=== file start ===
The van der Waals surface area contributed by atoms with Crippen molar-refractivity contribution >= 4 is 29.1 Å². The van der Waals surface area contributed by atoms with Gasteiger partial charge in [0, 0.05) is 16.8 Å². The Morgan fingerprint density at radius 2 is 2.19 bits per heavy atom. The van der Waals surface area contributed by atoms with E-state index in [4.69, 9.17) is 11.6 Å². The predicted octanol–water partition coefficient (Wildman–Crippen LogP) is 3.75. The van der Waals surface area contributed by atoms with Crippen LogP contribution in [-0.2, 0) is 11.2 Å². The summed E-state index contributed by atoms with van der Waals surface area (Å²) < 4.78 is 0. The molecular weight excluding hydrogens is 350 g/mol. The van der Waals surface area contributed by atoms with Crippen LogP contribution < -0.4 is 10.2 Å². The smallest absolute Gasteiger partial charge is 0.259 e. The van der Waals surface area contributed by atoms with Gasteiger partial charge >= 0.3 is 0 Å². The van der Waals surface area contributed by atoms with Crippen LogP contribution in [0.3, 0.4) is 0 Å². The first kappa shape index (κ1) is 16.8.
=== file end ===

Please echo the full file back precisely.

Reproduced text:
The van der Waals surface area contributed by atoms with Crippen molar-refractivity contribution >= 4 is 29.1 Å². The van der Waals surface area contributed by atoms with Gasteiger partial charge in [0, 0.05) is 16.8 Å². The Morgan fingerprint density at radius 2 is 2.19 bits per heavy atom. The van der Waals surface area contributed by atoms with E-state index in [4.69, 9.17) is 11.6 Å². The predicted octanol–water partition coefficient (Wildman–Crippen LogP) is 3.75. The van der Waals surface area contributed by atoms with Crippen LogP contribution in [-0.2, 0) is 11.2 Å². The summed E-state index contributed by atoms with van der Waals surface area (Å²) < 4.78 is 0. The molecular weight excluding hydrogens is 350 g/mol. The van der Waals surface area contributed by atoms with Crippen LogP contribution < -0.4 is 10.2 Å². The smallest absolute Gasteiger partial charge is 0.259 e. The van der Waals surface area contributed by atoms with Gasteiger partial charge >= 0.3 is 0 Å². The van der Waals surface area contributed by atoms with Crippen LogP contribution in [0.3, 0.4) is 0 Å². The first kappa shape index (κ1) is 16.8.